When I went away to college, I chose to go to a large school in a state other than mine in an attempt to disappear into 20,000 coeds and never again see the tormentors of my adolescence. These were the popular and perfectly mean girls, the ones who drove quiet girls like me headlong into the comforting arms of dusty books.
If you lived in your head at that age, as I did, the campus library was your refuge. One person during those years reached in and planted something that would take decades to flower. She was, of course, a writer.
Since I didn’t know a soul at this large university, I volunteered for a campus club to make friends. That’s how I ended up one winter evening shivering outside on the steps of the student union, waiting for the night’s famous speaker to drive up. My assignment was to escort her inside to the auditorium where her fans—certainly every English major and professor on campus—eagerly waited to hear Maya Angelou, author of a book that was required reading then, I Know Why the Caged Bird Sings.
As showtime neared, Angelou’s car pulled up to the snowy curb. When its door opened, Angelou and a female friend exited, each wearing high heels, shining smiles, and, in a sight rarely seen on campus, head-to-toe fur coats in shades of chocolate and caramel. They—the coats and the women—were spectacular. I nervously ushered the pair inside and backstage.
Angelou quickly sized up the venue and was ready to sweep onstage. But first, there was her fur coat. I meekly offered to babysit it backstage to make sure it was safe. She shrugged off the coat, and I held it in my hands, the yards of luscious fur still warm from her body. She moved toward the stage but then halted and looked back at me. She met my eyes square.
“No,” she said. “No, you need to get out there.” She smiled widely and looked out at the audience. “You need to get out there and live.”
Thirty years later, I can still feel the electric short circuitry that fizzed through my body as I registered what she’d said. With the fur coat safely stashed in a dressing room, I squeezed into a vacant front-row seat and heard, for the first time, a book come alive in an author’s own voice. Angelou inhabited the passages she recited, her voice rising and dropping in her unique singsong cadence. The audience clapped and howled as they went along on the ride of this performance, while I sat silent and spellbound, eyes likely wide.
I wish I could say that my life changed then. But out of college, I went deeper into my interior self, taking a job that required little human contact. I was a newspaper copy editor, working the night shift and silently picking over commas and participles, words a comfortable blanket.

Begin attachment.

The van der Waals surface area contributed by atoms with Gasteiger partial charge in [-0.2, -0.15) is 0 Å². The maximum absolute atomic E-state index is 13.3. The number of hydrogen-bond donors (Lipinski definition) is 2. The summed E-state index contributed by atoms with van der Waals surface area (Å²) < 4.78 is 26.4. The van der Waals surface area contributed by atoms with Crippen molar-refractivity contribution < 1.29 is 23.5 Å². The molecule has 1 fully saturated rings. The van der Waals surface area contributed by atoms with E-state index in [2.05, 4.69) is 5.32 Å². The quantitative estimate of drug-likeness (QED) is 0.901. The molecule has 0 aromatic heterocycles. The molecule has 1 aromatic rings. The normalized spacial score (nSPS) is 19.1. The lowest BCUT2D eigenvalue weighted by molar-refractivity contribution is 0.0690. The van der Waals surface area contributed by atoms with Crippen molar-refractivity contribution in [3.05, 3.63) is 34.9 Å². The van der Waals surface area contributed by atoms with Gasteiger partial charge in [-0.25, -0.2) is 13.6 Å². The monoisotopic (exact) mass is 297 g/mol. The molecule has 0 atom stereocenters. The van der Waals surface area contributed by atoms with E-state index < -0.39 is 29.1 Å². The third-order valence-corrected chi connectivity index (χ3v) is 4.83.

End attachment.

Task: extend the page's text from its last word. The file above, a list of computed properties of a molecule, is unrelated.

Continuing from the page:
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From time to time, I remembered the warmth of that fur coat and Angelou’s injunction: “Get out there and live.” In a few years, lured by the promise of telling my own stories rather than fixing other people’s, I mustered up the courage to become a reporter, a profession that demands bravado and charm. I had to force myself to become that person who could ask anyone just about anything, unblinkingly. With every interview, I felt like I was stepping onstage and projecting a confidence that I hoped no one would see through. Offstage, I’d collapse into the shelter of a good book.
I learned. I got out there, even as I quaked inside. I rose through the ranks to become a newspaper editor. The job required talking to many people—sometimes a group of employees or, worse still, an auditorium full of unfamiliar faces. For those times, I leaned on stacks of index cards scripted word for word. But as I reminded myself now and again, Angelou hadn’t used notes when she’d spoken to us after her reading. She’d stood onstage and let her words come straight from the heart.
As I came into my 40s, I began to change. By then, I’d accumulated years of professional experience. I was leaning less on index cards and speaking comfortably about what I really knew to be true. At around the same time, I became a mother. I stumbled upon Angelou in the children’s section at a Barnes & Noble. Here she was again, speaking directly to me—or so it seemed with the title of her tiny poetry book Life Doesn’t Frighten Me.
Shadows on the wall
Noises down the hall
Life doesn’t frighten me at all.
This time it was a different, middle-aged me hearing her words. Rather than being a nudge out the door, they were an affirmation of how I was finally beginning to live.
Today, I’m the other side of 50. A few times a week, the girl who once spent Friday nights in the college library stacks now stands on a stage in a fitness studio. Scantily clad, I face two dozen or so students. I encourage them to suck in their abs, lift their weights higher, and, always, breathe deeply.
I get out there now. I lead, and I live.
Some people like to travel by train because it combines the slowness of a car with the cramped public exposure of an airplane.
I think my pilot was a little inexperienced. We were sitting on the runway, and he said, “OK, folks, we’re gonna be taking off in a just few—whoa! Here we go.”
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A man knocked on my door and asked for a donation toward the local swimming pool. So I gave him a glass of water.
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A: A mechanic.
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